Two Jewish Weddings and an Identity Crisis – Kveller
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Two Jewish Weddings and an Identity Crisis

Both sons getting married in one year is supposed to be the kind of nachas Jewish mothers dream about. So why do I feel so adrift?


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“Mazel tov! Your boys are married,” a friend said, as if my work on Earth is done. Two weddings in one year is supposed to be the kind of nachas Jewish mothers dream about. I’m happy but adrift.

These days, before I call, I text: Are you working? Do you have time to talk? I don’t mean to go all “Cat’s in the Cradle”/Harry Chapin on them. When it comes to their day-to-day lives, I am the woman they love, but no longer need.

I raised my sons to carry dishes to the sink, to do laundry, to support any partners they chose. According to their wives, my sons are great huggers, non-yellers and cheerleaders for them. Did the boys interpret my “tsks” during Barbie commercials as a subliminal message to marry non-Barbies? In a sign of how things have changed, my older son recently said, “No more putting down Barbie, Mom. She’s a feminist icon.”

I admit my new role has me a little bereft. Maybe I shouldn’t feel that way, but this marriage thing calls for a renegotiation of roles. No grown son wants my friendly reminders to go to the dentist. When we go somewhere, they drive, their wives in the front and me in the back straining to hear the conversation.

My younger son, once a teenager who thought it was funny to climb on the roof when I was out to dinner, now chastises me for walking past the Port Authority after dark. Some days I want that teenager back, eye rolling as his behaviors were. The way he bopped me on the head when he walked in the door, too old to hug but still wanting to make contact, reminds me of where we are now — in reverse. I’m not about to bop anyone. How do I approach my sons as adult men? Kiss them on the cheek? Go in for a hug? I feel weirdly shy, as if I weren’t the person who changed their diapers.

These unformed beings arrived in my life and just when they were becoming people I would have liked to invite to dinner, I had to give them up. Sure, they still help stir the gravy at Thanksgiving and serve the matza ball soup at Passover. But they also do something that would have been unimaginable when we watched “Jimmy Neutron: Boy Genius.” They sleep in their own homes, next to partners they love. Presumably this was my goal for them. I never thought about what would happen when they reached it.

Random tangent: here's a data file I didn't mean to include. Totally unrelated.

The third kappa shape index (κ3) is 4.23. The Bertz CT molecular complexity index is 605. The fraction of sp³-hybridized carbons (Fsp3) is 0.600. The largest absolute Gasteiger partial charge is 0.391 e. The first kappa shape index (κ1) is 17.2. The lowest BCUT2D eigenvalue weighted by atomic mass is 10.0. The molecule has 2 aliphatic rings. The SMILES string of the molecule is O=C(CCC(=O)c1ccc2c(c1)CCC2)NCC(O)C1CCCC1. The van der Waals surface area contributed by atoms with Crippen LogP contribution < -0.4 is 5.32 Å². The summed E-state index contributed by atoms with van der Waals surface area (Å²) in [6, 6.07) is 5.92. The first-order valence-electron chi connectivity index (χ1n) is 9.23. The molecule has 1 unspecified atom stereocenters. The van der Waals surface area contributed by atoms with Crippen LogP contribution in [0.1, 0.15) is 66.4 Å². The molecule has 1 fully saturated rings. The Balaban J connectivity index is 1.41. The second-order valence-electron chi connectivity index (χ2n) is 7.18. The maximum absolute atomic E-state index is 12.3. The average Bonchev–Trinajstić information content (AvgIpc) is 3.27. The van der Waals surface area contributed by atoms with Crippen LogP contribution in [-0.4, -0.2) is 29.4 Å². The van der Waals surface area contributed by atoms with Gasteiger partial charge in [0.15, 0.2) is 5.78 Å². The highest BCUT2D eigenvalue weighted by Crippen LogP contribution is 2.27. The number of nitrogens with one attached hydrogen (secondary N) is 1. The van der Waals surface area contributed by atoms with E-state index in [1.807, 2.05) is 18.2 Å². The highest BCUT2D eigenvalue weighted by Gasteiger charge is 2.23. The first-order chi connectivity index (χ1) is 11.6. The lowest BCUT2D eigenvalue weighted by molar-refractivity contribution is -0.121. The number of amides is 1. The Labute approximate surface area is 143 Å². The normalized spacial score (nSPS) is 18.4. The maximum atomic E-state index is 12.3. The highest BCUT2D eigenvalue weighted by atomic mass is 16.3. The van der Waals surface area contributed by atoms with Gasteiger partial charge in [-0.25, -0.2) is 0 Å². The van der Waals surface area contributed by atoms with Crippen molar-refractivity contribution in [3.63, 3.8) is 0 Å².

When I spend time with my older son, I can picture him in his highchair, speed feeding himself fistfuls of chocolate cake. I can hear my long-gone great-uncle kvelling to my grandmother, “Look Rose, the way he goes for the chocolate, he’s one of us.” I can still hear our late poodle howling when my younger son practiced jazz on his trombone. And I’m oddly comforted by the memory of the constant buzz of a video game and the words “just one more level, Mom” that were the accompaniment to every call to dinner.

If I longed for my own space when I was in my 30s, I was also blissfully unaware that all too soon I would have it. “Get your toddlers down” was my mantra as I rushed to watch “Beverly Hills 90210” and “Melrose Place.” As I scroll through Netflix now, I ask myself why I didn’t let them snuggle up and read that extra Dr. Seuss. When they were little, I wanted them to be big. Now that they are big, I want them to be little.

Today, we share salmon and coconut rice recipes like old friends. We negotiate about which holidays will be my husband’s and mine (Break the Fast and New Year’s) and which belong to the in-laws (Thanksgiving and Christmas). Their old rooms, where I keep my out-of-season clothes, are filled with their ratty tee shirts, sneakers without laces and wedding gifts that don’t fit in their one-bedroom apartments. There are also Pokémon cards that have been separated from their rightful decks, cards that feel a little like me.

At the end of my life, mother will be the job I have held the longest. I like to think that even in their 30s my sons still need raising. But in truth, they are probably carrying more of that lift these days. When my computer stops working, I call one son. If my throat hurts, I call the other.

I was the one who woke up to their baby cries on the monitor at 4 a.m., praying they’d fall back to sleep and not need me. Today I cannot wait for their calls. The switch flipped, and I never imagined I’d be the one left in the dark.  

There are some bright spots. At my younger son’s wedding, he grabbed my hand and said, “Hey Mom, thanks,” as my older son looked on and nodded. That one moment made it more than worth being mother of the groom. 

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